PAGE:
At a meeting on 1 June 2016 members of NJPN executive expressed great concern at the content and tone of the debate on the forthcoming European referendum.
The debate, as portrayed in the media has focussed almost entirely on economic self-interest and/or the magnitude and unwelcome effect of immigration, in effect glossing over the very pressing, if not desperate reasons whole families are risking everything to find a living elsewhere, against a backdrop of the UK closing its borders to all but a handful of refugees with legitimate claims to our hospitality – in this debate the horrendous plight of thousands of rootless human beings is treated as ‘a political football’, in the very year that Pope Francis has called us to join him in a ‘Year of Mercy’.
We would urge that when considering how to vote, our decision reflects the principles of Catholic Social Teaching, a vision for the future where the common good of ALL – in the UK, in Europe, and globally – is paramount.
What must decide our vote is not just our dreams and aspirations, but the answers to the very practical consequences to the least advantaged.
As Christians we are called to proclaim Gospel values and to a discipleship of service to others and self-sacrifice in the face of human need, and to work for truth and a more just and peaceful world for all people, ‘solidarity’ as St John Paul II called it.
We have a responsibility to engage with the issues involved and carefully consider the long term implications of our decision making, as is only right in the light of the concept of ‘subsidiarity’. But this is to be understood not as a reclamation of ‘sovereignty’, but a right ordering of responsibility in our service of others. This includes the human rights we accord to others, to make choices with which we might not be comfortable. This is not to say that the current application of human rights judgments has found the right balance, but since human rights are universal, the UK’s take on these matters is better informed when working with others across Europe and beyond.
Whereas a vote to Remain faces us with broadly a continuation of what we know or have in the pipe-line, a vote for Brexit is to sanction a definite change in our situation. Would such a change lead to the UK’s Overseas Aid budget being cut or increased? Would a change lead to a more or less sympathetic attitude to migration and asylum? Would a change improve the working conditions of the lower paid especially, or put them at risk? Would the new UK be arguing for stronger and sooner measures against Climate Change, or not? With the current mind-set so firmly looking at our commercial and financial wellbeing, would Brexit herald improved environmental standards in our working practices or not? Would incoming overseas investment face stricter standards or be offered incentives to the disadvantage of our workforce or environment?
All of these changes would be entrusted to those leading the Brexit campaign. Are the political forces supporting Brexit capable of managing this transition in a way that does justice to today’s and tomorrow’s children, particularly the poor? Would we see particular favour being bestowed on one part of society, or part of the economy to the disadvantage of another?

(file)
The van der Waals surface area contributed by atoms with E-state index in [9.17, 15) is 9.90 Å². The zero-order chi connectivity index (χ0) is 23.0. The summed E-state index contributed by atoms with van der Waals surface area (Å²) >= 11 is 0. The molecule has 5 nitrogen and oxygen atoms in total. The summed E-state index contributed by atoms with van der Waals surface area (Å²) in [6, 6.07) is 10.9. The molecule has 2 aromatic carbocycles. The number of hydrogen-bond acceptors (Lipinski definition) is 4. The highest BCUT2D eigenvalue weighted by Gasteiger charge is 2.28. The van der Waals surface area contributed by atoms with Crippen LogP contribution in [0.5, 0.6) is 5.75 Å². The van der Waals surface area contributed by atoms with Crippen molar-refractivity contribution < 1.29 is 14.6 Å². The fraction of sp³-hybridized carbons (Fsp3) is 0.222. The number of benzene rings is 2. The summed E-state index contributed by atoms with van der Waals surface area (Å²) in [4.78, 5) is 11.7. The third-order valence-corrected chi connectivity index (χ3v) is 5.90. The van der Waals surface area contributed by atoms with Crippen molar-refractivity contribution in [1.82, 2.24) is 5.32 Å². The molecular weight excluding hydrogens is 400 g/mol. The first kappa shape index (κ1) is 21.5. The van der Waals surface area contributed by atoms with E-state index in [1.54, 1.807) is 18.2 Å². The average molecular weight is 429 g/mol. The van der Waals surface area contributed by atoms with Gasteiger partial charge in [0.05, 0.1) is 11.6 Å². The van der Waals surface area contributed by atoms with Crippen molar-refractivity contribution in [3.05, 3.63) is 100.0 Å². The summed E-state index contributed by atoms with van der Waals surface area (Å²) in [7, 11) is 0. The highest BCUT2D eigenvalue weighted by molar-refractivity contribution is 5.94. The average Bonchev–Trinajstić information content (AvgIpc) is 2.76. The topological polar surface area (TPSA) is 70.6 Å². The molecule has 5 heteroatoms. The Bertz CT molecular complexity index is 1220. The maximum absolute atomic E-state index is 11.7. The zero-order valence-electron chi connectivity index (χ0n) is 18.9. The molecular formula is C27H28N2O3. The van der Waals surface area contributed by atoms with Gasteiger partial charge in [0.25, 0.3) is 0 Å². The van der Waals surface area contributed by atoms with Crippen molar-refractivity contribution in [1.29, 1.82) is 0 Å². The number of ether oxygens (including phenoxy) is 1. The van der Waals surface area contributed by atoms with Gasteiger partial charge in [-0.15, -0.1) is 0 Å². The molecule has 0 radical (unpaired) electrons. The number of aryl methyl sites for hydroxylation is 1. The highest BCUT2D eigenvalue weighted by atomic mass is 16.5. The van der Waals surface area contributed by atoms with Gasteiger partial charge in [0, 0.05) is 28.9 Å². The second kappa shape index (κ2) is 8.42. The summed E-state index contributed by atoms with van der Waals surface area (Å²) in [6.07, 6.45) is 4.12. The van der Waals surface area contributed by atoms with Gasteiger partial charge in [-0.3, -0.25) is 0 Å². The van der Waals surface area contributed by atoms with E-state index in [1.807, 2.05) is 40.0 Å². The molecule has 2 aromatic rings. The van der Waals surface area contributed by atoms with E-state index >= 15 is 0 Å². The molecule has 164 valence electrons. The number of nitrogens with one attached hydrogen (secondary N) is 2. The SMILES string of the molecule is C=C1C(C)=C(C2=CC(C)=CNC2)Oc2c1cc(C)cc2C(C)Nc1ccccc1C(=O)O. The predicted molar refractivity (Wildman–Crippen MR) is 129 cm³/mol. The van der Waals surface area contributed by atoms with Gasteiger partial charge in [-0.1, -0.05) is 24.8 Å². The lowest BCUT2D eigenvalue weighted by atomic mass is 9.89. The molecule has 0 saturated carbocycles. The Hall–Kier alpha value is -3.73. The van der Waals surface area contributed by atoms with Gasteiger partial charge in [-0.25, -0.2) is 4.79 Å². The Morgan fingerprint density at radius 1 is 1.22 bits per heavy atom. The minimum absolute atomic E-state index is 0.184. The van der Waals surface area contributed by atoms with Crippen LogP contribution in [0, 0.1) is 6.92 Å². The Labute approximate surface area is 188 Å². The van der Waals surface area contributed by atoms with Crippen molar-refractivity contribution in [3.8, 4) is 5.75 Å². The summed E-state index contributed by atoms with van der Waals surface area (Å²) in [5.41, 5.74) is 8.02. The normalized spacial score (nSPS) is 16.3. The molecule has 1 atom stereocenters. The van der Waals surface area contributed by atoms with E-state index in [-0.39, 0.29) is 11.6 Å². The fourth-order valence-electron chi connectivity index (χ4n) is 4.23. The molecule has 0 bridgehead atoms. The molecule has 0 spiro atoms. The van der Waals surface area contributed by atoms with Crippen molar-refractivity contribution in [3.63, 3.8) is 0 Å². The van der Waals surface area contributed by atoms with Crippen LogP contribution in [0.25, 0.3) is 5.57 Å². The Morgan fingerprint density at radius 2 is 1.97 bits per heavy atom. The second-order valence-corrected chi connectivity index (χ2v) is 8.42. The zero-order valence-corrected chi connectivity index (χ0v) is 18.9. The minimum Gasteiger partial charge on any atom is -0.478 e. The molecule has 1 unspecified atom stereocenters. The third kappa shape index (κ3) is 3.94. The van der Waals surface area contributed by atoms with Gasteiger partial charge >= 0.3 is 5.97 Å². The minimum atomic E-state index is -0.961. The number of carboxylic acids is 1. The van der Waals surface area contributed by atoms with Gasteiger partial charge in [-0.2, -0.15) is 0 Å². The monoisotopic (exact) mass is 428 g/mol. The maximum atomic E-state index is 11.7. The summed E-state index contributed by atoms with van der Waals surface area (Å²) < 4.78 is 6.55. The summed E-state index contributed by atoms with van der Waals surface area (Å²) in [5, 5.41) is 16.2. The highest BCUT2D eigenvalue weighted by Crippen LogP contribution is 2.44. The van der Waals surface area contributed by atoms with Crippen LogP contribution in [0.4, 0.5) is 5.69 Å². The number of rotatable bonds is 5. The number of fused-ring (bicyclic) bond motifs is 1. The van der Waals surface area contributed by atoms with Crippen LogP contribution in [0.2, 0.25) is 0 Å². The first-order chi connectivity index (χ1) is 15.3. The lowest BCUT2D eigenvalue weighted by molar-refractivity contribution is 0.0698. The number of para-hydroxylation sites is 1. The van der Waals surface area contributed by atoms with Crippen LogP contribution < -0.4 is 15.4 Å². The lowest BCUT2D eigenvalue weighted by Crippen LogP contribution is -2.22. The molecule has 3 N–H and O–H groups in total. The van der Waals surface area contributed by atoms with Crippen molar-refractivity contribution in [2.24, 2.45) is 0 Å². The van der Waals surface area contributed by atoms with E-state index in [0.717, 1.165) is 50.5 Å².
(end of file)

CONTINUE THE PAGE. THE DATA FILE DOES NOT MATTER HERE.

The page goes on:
Finally, whichever way we vote, there will be consequences which we are reasonably expected to anticipate.
Remain supporters must take responsibility for and seriously consider what leadership from State and Church will be required to address the real fears around population changes, on housing, jobs, wages and schooling. If the EU has not treated the UK with enough consideration in the past, what further impetus does our political leadership require to put our case more persuasively? Does working as an MEP get the credit deserved and do our political parties encourage their best talent to apply?
Brexit supporters must take responsibility for and consider seriously another set of issues. Would Brexit make the EU stronger or weaker? Would the departure of the UK encourage other countries to leave? If the vote in Scotland, Northern Ireland or Wales is to Remain, and that in England for Brexit, is social and political cohesion between our regions improved or jeopardised? Are the prospects for the situation at the border between Northern Ireland/UK and Republic of Ireland/EU, at the moment more relaxed than for decades, likely to be improved or made more complicated?
The Executive of the National Justice and Peace Network is fully aware that many more issues are at stake. Those mentioned are just some about which large parts of the Catholic and other faith communities have been concerned, put their talents, time and financial support behind, and campaigned vigorously and to good effect.
We urge all Christians to commit their decision on which way to vote, to deep prayer, serious reflection on their calling as disciples not of political masters, but of the Lord of All, and to remember the efforts of countless Christians and others who have invested themselves already in working for the common good.